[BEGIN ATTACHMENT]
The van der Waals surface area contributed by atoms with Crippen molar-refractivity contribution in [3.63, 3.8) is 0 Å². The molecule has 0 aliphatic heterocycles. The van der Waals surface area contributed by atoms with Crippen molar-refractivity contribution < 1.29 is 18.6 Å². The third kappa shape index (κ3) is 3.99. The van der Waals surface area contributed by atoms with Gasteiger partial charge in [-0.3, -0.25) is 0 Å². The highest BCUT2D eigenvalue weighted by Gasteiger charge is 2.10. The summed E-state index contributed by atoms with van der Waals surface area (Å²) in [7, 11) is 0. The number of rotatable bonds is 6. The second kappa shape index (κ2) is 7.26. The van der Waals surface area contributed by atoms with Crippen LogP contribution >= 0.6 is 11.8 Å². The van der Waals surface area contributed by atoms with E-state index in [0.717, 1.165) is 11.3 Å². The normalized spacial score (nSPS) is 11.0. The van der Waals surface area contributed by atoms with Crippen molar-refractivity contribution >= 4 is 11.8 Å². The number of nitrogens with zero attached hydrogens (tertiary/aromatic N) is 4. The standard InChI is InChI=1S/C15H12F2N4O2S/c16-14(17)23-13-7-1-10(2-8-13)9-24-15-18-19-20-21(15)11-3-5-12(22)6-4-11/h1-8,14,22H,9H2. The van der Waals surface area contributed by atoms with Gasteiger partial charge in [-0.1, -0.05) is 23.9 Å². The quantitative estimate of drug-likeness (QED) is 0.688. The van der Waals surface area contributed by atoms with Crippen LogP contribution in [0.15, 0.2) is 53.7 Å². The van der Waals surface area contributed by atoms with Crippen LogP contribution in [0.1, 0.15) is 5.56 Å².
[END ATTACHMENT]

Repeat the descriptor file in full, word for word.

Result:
The van der Waals surface area contributed by atoms with Crippen molar-refractivity contribution in [3.63, 3.8) is 0 Å². The molecule has 0 aliphatic heterocycles. The van der Waals surface area contributed by atoms with Crippen molar-refractivity contribution < 1.29 is 18.6 Å². The third kappa shape index (κ3) is 3.99. The van der Waals surface area contributed by atoms with Gasteiger partial charge in [-0.3, -0.25) is 0 Å². The highest BCUT2D eigenvalue weighted by Gasteiger charge is 2.10. The summed E-state index contributed by atoms with van der Waals surface area (Å²) in [7, 11) is 0. The number of rotatable bonds is 6. The second kappa shape index (κ2) is 7.26. The van der Waals surface area contributed by atoms with Crippen LogP contribution >= 0.6 is 11.8 Å². The van der Waals surface area contributed by atoms with E-state index in [0.717, 1.165) is 11.3 Å². The normalized spacial score (nSPS) is 11.0. The van der Waals surface area contributed by atoms with Crippen molar-refractivity contribution >= 4 is 11.8 Å². The number of nitrogens with zero attached hydrogens (tertiary/aromatic N) is 4. The standard InChI is InChI=1S/C15H12F2N4O2S/c16-14(17)23-13-7-1-10(2-8-13)9-24-15-18-19-20-21(15)11-3-5-12(22)6-4-11/h1-8,14,22H,9H2. The van der Waals surface area contributed by atoms with Gasteiger partial charge in [-0.1, -0.05) is 23.9 Å². The quantitative estimate of drug-likeness (QED) is 0.688. The van der Waals surface area contributed by atoms with Crippen LogP contribution in [0.15, 0.2) is 53.7 Å². The van der Waals surface area contributed by atoms with Crippen LogP contribution in [0.1, 0.15) is 5.56 Å².